Kathleen Sibert, who led the Arlington Street People’s Assistance Network (A-SPAN) from 2008 until earlier this year, will remain a permanent part of the organization through a facility named in her honor.
A-SPAN recently named an apartment building “Sibert House” in honor of the service given to the organization, its clients and the broader community by Sibert.
“Kathy has worked tirelessly to provide support to the homeless, from streets to stability. A-SPAN is pleased to honor her dedication,” said Betsy Frantz, who has served as interim president and CEO of the organization since late winter.
Located in Westover, Sibert House is designed to provide permanent-supportive housing and a foundation to help individuals achieve better health, overcome substance abuse and mental illness, obtain job security, and attain their goals.
“Sibert House is A-SPAN’s bold new step that provides Arlington with a housing solution for its most vulnerable – those experiencing homelessness who require the most oversight, additional onsite care and a dedicated apartment building where this type of enhanced support can transition people from streets to stability,” the organization said.
Among those on hand for the ribbon-cutting were A-SPAN board chair Tim Denning, County Board member Katie Cristol and Arlington Chamber of Commerce CEO Kate Bates.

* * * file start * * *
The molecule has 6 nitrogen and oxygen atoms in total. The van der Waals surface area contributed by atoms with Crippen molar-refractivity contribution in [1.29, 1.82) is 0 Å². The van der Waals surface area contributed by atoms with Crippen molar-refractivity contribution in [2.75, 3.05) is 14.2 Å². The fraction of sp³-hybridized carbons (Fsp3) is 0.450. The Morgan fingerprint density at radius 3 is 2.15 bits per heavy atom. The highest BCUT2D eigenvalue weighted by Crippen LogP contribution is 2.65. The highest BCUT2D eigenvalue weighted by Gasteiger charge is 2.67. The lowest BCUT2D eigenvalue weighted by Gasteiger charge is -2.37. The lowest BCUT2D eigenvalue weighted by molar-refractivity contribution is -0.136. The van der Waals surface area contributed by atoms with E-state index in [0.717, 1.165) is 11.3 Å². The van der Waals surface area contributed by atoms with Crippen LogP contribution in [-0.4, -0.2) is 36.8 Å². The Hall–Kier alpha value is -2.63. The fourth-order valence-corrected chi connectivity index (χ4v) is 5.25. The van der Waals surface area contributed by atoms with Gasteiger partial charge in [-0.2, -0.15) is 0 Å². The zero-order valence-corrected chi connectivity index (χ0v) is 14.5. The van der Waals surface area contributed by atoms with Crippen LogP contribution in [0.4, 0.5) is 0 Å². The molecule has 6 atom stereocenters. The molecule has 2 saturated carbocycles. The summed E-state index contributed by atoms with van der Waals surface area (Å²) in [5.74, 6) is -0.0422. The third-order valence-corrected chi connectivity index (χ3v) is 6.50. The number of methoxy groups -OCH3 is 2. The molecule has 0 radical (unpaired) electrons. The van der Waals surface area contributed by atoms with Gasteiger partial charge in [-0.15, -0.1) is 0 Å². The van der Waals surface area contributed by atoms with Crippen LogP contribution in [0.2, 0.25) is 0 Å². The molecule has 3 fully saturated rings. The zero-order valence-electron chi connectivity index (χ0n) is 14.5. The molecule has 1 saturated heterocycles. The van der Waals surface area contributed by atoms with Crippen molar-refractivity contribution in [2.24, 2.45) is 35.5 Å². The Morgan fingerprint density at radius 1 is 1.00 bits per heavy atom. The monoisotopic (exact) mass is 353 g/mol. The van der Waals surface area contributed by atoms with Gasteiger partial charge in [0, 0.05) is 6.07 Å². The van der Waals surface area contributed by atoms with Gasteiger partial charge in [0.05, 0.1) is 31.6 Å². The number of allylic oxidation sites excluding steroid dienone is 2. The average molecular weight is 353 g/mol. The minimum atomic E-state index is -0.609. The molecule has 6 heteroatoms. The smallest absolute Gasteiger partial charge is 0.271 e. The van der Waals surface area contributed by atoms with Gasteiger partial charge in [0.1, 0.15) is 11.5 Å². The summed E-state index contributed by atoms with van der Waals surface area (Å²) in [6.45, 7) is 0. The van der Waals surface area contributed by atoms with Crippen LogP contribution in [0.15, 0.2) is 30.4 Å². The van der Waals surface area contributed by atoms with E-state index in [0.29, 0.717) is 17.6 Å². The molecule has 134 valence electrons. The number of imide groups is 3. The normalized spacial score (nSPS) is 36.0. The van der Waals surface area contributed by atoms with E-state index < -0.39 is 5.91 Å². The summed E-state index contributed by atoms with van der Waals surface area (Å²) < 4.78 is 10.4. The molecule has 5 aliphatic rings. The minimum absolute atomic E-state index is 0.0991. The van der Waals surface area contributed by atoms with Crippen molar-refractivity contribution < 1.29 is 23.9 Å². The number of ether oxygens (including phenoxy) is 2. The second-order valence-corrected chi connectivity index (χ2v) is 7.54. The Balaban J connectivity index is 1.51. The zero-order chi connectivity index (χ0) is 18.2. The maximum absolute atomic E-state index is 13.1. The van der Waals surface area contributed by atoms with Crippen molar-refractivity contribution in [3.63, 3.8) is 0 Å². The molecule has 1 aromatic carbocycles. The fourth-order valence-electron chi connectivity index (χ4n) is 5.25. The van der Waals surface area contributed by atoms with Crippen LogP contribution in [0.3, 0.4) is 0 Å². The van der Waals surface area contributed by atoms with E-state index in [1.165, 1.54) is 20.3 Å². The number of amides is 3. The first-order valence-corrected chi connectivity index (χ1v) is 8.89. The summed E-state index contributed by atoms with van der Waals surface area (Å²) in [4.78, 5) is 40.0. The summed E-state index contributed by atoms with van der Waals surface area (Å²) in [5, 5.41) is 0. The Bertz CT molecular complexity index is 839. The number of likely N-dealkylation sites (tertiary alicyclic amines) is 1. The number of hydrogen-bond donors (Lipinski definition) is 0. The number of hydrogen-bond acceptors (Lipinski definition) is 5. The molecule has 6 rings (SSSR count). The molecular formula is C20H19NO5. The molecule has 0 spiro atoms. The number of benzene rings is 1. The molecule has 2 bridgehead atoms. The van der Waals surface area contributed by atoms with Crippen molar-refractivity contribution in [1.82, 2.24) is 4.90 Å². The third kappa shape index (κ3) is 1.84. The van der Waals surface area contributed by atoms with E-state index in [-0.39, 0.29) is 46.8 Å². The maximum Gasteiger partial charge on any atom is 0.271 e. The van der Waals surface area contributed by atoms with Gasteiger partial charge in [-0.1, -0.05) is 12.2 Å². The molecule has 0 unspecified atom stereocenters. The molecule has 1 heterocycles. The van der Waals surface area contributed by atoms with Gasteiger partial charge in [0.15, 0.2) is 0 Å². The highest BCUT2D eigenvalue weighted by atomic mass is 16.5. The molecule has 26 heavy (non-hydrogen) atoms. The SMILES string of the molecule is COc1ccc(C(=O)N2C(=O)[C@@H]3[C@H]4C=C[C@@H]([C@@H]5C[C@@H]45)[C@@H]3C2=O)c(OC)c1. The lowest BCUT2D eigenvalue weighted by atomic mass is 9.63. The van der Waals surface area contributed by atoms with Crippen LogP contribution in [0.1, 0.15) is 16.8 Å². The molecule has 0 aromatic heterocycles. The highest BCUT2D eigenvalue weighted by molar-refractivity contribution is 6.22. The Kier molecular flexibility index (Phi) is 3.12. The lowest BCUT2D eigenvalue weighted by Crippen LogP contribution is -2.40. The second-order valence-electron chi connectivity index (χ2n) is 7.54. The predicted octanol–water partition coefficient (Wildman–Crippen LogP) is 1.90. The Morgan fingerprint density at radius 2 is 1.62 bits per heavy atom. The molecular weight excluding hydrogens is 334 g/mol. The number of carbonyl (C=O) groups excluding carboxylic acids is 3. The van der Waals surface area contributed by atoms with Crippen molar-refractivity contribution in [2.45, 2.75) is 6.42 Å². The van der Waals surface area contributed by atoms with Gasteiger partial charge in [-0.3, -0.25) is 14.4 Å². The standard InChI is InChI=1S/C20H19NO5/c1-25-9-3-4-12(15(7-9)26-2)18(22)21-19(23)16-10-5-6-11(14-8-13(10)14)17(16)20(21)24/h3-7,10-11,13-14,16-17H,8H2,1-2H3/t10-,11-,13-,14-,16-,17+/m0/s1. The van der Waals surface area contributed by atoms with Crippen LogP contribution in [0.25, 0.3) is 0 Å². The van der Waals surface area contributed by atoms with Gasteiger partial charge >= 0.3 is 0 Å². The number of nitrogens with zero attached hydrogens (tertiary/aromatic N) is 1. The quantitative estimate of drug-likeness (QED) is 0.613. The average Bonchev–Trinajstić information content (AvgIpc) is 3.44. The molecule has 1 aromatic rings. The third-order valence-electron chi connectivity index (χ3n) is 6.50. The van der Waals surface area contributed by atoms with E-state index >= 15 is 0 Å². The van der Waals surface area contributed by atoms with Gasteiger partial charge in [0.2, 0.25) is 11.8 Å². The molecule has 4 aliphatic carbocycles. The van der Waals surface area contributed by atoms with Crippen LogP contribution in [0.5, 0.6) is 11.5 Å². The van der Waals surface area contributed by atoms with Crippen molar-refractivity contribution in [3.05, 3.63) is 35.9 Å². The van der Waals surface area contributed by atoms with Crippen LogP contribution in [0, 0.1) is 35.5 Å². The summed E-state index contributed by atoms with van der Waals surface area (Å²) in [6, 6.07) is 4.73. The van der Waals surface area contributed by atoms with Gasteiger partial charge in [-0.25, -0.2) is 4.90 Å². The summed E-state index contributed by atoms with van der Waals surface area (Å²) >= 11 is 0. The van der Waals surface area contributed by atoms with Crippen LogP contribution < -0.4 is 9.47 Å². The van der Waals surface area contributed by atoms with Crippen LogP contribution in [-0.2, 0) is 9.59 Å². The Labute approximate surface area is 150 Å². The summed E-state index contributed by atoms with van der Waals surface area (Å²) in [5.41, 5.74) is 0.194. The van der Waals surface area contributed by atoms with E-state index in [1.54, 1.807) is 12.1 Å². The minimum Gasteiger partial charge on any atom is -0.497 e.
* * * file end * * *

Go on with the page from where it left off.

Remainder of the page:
Sibert in 2008 succeeded Lora Rinker, the founder of A-SPAN, which was created in the 1990s, initially to provide meals to the county’s homeless.
Under the leadership of Rinker and then Sibert, A-SPAN evolved into multi-faceted social-safety-net organization, as well as the operator of the Arlington County government’s year-round shelter facility in the Courthouse area, which provides 50 beds (more during the winter) as well as medical care and outreach services.
That facility opened in 2015, supplanting a smaller winter shelter previously operated by A-SPAN nearby.
Frantz, who was tapped to serve as interim CEO, previously served as CEO of Leadership Arlington/Leadership Center for Excellence and later headed the Virginia Hospital Foundation.
Arlington’s homeless population is a matter of conjecture; annual counts each winter by the Metropolitan Washington Council of Governments have showed the county’s homeless population averaging about 210 people. In the 2020 count, the total was 199, counting both those on the streets and in shelters.
One of A-SPAN’s focuses in recent years has been eradication of homelessness among military veterans in the community. Working with the state and local governments, Arlington has been able to report zero homeless veterans in recent counts.
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